Fiery advocate of the masses, Chief Ganiyu Oyesola Fawehinmi (SAN), is dead.
He died in the early hours of this morning at Lister Medical Centre, Ikeja, Lagos where he was receiving treatment for lung cancer. He was aged 71.
Sources in his house confirmed to nigeriafilms.com this morning that the popular human rights activist breathed his last this morning at the hospital.
The late activist, who returned to the country recently from a London hospital where he had been battling lung cancer for the past two years, was celebrated by friends and members of his family during his 71st birthday on 22 April, 2009 at his residence in Ikeja.
Even though he was not present, eminent Nigerians, including the former Chief Justice of Nigeria (CJN), Justice Mohammed Uwais, Justice Bode Rhodes-Vivour of the Court of Appeal, Tayo Oyetibo (SAN), Mike Ozekhome, Wahab Shittu, Oluwole Kehinde and Chairman of the Ikeja branch of the Nigerian Bar Association (NBA), Dave Ajetunmobi, graced the occasion.
From the civil society came former President of the National Union of Petroleum and Natural Gas Workers (NUPENG), Mr. Frank Ovie Kokori, Dr. Joe Okei-Odumakin, leaders of the Oodua Peoples Congress (OPC), Dr. Frederick Faseun and Gani Adams and the leader of the Movement for the Survival of the Ogoni People, Ledum Mitee.
The spiritual head of INRI Evangelical Mission, Primate Babatunde Elijah Ayodele, in his book titled Warnings To The Nations, had predicted that Nigerians should pray against the death of an elder statesman.
“This year 2009, let’s pray against the demise of a prominent politician that will pass away. We should also pray for all our elder statesmen, especially in South-South and South-West so that none of them will pass on.
“We also need to pray against sudden death in the judiciary,” Primate said in the book released some months ago.
The late Chief Fawehinmi dominated the legal space like a colossus. Those who ignored him did so at their own peril.
He was Nigeria’s foremost human rights activist and lawyer.
He was a philanthropist who put smiles on the faces of indigent students by giving them scholarships.
Forty students benefitted from his scholarship awards on Thursday, 27 February, 2009, when each of them got N100,000 from Chief Fawehinmi to further their education.
As at the time of filing this report, hundreds of mourners had besieged his Ikeja home to commiserate with his family.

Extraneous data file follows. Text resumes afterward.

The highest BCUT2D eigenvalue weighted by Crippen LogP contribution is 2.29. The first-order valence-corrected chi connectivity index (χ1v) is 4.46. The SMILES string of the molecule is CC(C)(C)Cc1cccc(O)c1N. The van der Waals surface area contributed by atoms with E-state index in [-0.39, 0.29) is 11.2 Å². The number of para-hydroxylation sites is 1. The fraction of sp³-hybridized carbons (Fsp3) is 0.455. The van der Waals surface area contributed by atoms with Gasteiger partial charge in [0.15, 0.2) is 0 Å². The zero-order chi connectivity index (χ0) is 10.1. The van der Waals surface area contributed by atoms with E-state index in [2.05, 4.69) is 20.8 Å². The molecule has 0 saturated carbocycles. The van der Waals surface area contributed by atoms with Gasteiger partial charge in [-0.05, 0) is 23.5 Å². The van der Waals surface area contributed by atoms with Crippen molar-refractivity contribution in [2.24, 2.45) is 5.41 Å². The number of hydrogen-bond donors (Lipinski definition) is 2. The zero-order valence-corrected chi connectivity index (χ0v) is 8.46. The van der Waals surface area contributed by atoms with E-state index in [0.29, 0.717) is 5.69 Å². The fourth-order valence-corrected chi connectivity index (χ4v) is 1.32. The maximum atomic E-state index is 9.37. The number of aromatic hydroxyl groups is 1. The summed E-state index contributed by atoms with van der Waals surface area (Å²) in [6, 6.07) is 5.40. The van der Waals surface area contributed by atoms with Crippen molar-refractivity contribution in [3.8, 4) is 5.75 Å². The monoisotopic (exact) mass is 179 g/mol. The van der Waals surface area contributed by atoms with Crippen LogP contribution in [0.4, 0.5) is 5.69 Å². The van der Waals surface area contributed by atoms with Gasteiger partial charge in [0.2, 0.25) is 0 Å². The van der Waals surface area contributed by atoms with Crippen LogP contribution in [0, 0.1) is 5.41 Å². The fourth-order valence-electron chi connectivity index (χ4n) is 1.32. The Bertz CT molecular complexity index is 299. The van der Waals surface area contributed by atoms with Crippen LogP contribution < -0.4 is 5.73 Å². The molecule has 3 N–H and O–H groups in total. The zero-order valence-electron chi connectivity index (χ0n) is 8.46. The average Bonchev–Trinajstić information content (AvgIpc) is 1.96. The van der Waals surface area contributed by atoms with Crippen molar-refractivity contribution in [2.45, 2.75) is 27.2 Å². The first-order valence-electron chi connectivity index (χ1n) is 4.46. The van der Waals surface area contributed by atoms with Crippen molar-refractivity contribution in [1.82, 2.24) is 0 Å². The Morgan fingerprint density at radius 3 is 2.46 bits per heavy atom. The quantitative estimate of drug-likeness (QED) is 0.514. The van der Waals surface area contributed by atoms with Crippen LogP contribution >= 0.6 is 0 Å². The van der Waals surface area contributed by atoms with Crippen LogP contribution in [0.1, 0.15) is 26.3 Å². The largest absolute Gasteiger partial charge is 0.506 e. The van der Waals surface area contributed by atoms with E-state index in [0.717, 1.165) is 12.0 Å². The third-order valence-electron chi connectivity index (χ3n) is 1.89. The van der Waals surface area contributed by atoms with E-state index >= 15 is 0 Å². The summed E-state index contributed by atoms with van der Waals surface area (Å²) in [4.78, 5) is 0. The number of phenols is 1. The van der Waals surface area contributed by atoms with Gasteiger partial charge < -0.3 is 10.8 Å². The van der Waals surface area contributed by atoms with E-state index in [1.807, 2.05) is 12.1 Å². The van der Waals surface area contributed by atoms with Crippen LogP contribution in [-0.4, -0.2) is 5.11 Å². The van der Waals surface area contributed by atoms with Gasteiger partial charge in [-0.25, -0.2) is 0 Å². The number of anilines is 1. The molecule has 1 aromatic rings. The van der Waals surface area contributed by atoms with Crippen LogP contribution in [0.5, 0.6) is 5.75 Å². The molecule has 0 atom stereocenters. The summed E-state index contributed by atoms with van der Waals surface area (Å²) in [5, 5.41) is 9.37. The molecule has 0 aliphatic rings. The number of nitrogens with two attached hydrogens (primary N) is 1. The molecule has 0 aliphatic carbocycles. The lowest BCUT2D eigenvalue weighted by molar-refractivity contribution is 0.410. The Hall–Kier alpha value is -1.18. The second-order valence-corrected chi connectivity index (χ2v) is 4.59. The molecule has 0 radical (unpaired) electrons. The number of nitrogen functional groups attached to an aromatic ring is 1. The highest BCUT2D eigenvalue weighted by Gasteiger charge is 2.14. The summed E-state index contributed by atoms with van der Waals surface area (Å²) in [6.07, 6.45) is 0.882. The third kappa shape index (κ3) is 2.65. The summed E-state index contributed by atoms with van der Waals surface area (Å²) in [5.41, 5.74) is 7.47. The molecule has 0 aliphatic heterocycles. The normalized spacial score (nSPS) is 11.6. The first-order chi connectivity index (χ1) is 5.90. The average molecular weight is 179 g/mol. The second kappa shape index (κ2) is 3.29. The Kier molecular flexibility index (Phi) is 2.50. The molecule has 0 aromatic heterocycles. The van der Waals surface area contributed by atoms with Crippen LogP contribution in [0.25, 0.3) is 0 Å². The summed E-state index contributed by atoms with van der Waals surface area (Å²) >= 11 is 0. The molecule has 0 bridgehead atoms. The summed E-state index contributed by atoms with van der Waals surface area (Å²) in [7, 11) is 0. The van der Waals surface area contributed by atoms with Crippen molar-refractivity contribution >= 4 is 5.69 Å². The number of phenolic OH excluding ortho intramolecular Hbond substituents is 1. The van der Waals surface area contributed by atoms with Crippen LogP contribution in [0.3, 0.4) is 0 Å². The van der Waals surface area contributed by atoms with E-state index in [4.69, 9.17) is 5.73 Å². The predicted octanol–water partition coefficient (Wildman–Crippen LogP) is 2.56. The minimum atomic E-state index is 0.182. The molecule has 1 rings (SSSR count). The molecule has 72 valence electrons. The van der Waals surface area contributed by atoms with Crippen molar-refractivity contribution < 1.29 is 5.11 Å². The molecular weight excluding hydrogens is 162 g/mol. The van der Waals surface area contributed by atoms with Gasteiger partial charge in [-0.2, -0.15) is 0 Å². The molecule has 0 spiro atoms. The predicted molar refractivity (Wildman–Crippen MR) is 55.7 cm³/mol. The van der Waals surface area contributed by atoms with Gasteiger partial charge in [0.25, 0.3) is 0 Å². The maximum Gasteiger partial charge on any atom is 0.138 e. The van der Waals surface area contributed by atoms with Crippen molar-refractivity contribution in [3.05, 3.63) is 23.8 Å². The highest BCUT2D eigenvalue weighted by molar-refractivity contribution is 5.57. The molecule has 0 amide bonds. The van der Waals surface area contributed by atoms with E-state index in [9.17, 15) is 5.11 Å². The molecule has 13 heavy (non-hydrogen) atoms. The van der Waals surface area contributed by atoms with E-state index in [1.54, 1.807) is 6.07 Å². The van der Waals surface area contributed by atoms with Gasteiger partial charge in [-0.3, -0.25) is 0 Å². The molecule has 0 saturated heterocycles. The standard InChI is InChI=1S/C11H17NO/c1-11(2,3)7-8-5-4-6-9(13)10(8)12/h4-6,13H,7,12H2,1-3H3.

With his boundless energy he tenaciously and uncompromisingly pursued his beliefs, principles and ideals for the untrammelled rule of law, undiluted democracy, all embracing and expansive social justice, protection of fundamental human rights and respect for the hopes and aspirations of the masses who are victims of misgovernance in our country.
In 1986, while Chief Fawehinmi was Dele Giwa’s lawyer, the latter was killed with a parcel bomb under suspicious circumstances .
As a result of his activities, Chief Fawehinmi was arrested, detained and charged to court several times. His passport was also seized on many occasions. His residence and chambers were searched several times. He was beaten up many times and was imprisoned in various parts of the country to prevent him from being listened to by the masses. His books were confiscated by the Federal Military Government and and his library in Surulere, a suburb of Lagos was set ablaze. Even his chambers at Anthony Village, Lagos State, was attacked and invaded by persons suspected to be agents of the government on 26 August, 1994. The invaders shot his chambers’ guards and seriously wounded two of them.
In the course of his crusades for the rule of law, the hopes and aspirations of the poor and the oppressed, he fought many battles against the military dictatorship as a result of which he was arrested several times by the military governments and its security agents. He was dumped in many police cells and detained in several prisons between 1969 and 1996.
His supporters call him “the scourge of irresponsible governments, a thermometer with which the blood pressure of dictators is gauged, the veritable conscience of the nation and the champion of the interest and causes of the masses.”
His promotion to the status of the Senior Advocate of Nigeria was delayed as a way of victimising him. Eventually, he got the award in 2003.
In 2008, Chief Fawehinmi rejected the highest order that can be bestowed on a citizen by the Nigerian government—Order of the Federal Republic (OFR)—to protest misrule since independence.
By Lanre Babalola & Kazeem Ugbodaga